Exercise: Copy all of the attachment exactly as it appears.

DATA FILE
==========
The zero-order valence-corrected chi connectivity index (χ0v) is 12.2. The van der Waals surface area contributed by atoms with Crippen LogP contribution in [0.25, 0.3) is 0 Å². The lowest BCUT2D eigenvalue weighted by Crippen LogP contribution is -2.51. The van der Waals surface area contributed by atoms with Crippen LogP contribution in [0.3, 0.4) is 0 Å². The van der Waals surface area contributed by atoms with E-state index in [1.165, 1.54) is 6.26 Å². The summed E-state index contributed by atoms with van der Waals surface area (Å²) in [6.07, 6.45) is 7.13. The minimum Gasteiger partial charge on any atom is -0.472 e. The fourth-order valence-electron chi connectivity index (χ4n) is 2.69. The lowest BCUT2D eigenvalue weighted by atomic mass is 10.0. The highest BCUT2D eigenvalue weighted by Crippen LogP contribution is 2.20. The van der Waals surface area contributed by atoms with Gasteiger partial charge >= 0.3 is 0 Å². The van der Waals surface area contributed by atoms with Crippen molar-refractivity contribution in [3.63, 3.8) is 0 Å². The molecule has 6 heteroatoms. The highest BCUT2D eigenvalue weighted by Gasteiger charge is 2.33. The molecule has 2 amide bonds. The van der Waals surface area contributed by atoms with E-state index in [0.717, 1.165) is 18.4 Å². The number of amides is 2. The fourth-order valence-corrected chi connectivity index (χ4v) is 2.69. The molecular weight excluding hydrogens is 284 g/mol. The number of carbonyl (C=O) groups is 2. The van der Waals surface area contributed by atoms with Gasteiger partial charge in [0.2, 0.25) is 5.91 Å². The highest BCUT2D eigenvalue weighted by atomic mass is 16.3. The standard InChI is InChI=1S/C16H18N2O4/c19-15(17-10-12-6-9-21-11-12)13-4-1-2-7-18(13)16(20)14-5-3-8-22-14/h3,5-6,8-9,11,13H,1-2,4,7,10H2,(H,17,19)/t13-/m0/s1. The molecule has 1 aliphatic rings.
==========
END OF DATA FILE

The zero-order valence-corrected chi connectivity index (χ0v) is 12.2. The van der Waals surface area contributed by atoms with Crippen LogP contribution in [0.25, 0.3) is 0 Å². The lowest BCUT2D eigenvalue weighted by Crippen LogP contribution is -2.51. The van der Waals surface area contributed by atoms with Crippen LogP contribution in [0.3, 0.4) is 0 Å². The van der Waals surface area contributed by atoms with E-state index in [1.165, 1.54) is 6.26 Å². The summed E-state index contributed by atoms with van der Waals surface area (Å²) in [6.07, 6.45) is 7.13. The minimum Gasteiger partial charge on any atom is -0.472 e. The fourth-order valence-electron chi connectivity index (χ4n) is 2.69. The lowest BCUT2D eigenvalue weighted by atomic mass is 10.0. The highest BCUT2D eigenvalue weighted by Crippen LogP contribution is 2.20. The van der Waals surface area contributed by atoms with Gasteiger partial charge >= 0.3 is 0 Å². The van der Waals surface area contributed by atoms with Crippen molar-refractivity contribution in [3.63, 3.8) is 0 Å². The molecule has 6 heteroatoms. The highest BCUT2D eigenvalue weighted by Gasteiger charge is 2.33. The molecule has 2 amide bonds. The van der Waals surface area contributed by atoms with E-state index in [0.717, 1.165) is 18.4 Å². The number of amides is 2. The fourth-order valence-corrected chi connectivity index (χ4v) is 2.69. The molecular weight excluding hydrogens is 284 g/mol. The number of carbonyl (C=O) groups is 2. The van der Waals surface area contributed by atoms with Gasteiger partial charge in [0.2, 0.25) is 5.91 Å². The highest BCUT2D eigenvalue weighted by atomic mass is 16.3. The standard InChI is InChI=1S/C16H18N2O4/c19-15(17-10-12-6-9-21-11-12)13-4-1-2-7-18(13)16(20)14-5-3-8-22-14/h3,5-6,8-9,11,13H,1-2,4,7,10H2,(H,17,19)/t13-/m0/s1. The molecule has 1 aliphatic rings.